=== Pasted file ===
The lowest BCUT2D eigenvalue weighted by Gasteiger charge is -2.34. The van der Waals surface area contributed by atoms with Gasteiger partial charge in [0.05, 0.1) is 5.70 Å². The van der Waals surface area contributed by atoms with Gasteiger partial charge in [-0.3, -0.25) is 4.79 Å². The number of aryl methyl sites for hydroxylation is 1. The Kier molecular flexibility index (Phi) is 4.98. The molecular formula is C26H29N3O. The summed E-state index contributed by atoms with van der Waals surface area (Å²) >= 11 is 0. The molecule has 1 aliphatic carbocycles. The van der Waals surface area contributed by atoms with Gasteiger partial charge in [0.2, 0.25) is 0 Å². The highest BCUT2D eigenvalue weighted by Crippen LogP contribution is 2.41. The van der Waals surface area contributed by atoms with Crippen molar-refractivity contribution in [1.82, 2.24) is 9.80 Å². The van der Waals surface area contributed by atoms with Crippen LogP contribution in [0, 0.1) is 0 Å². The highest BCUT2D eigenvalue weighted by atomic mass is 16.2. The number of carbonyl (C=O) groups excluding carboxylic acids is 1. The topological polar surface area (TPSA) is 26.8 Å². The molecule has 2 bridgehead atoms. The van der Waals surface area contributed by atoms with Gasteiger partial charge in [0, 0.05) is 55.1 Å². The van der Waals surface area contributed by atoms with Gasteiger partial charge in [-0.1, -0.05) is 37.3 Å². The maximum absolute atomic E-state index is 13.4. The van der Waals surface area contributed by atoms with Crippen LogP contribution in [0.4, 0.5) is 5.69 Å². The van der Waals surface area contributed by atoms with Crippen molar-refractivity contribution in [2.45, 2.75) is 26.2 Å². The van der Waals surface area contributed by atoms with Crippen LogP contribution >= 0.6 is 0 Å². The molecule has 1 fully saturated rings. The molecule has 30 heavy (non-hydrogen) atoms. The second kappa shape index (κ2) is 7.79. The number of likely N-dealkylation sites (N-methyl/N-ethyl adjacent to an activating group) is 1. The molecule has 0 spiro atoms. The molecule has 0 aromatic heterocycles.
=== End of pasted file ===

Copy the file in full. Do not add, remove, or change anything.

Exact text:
The lowest BCUT2D eigenvalue weighted by Gasteiger charge is -2.34. The van der Waals surface area contributed by atoms with Gasteiger partial charge in [0.05, 0.1) is 5.70 Å². The van der Waals surface area contributed by atoms with Gasteiger partial charge in [-0.3, -0.25) is 4.79 Å². The number of aryl methyl sites for hydroxylation is 1. The Kier molecular flexibility index (Phi) is 4.98. The molecular formula is C26H29N3O. The summed E-state index contributed by atoms with van der Waals surface area (Å²) >= 11 is 0. The molecule has 1 aliphatic carbocycles. The van der Waals surface area contributed by atoms with Gasteiger partial charge in [0.2, 0.25) is 0 Å². The highest BCUT2D eigenvalue weighted by Crippen LogP contribution is 2.41. The van der Waals surface area contributed by atoms with Crippen molar-refractivity contribution in [1.82, 2.24) is 9.80 Å². The van der Waals surface area contributed by atoms with Crippen LogP contribution in [0, 0.1) is 0 Å². The highest BCUT2D eigenvalue weighted by atomic mass is 16.2. The number of carbonyl (C=O) groups excluding carboxylic acids is 1. The topological polar surface area (TPSA) is 26.8 Å². The molecule has 2 bridgehead atoms. The van der Waals surface area contributed by atoms with Gasteiger partial charge in [0, 0.05) is 55.1 Å². The van der Waals surface area contributed by atoms with Gasteiger partial charge in [-0.1, -0.05) is 37.3 Å². The maximum absolute atomic E-state index is 13.4. The van der Waals surface area contributed by atoms with Crippen LogP contribution in [0.4, 0.5) is 5.69 Å². The van der Waals surface area contributed by atoms with Crippen molar-refractivity contribution in [2.45, 2.75) is 26.2 Å². The van der Waals surface area contributed by atoms with Crippen LogP contribution >= 0.6 is 0 Å². The molecule has 1 fully saturated rings. The molecule has 30 heavy (non-hydrogen) atoms. The second kappa shape index (κ2) is 7.79. The number of likely N-dealkylation sites (N-methyl/N-ethyl adjacent to an activating group) is 1. The molecule has 0 spiro atoms. The molecule has 0 aromatic heterocycles.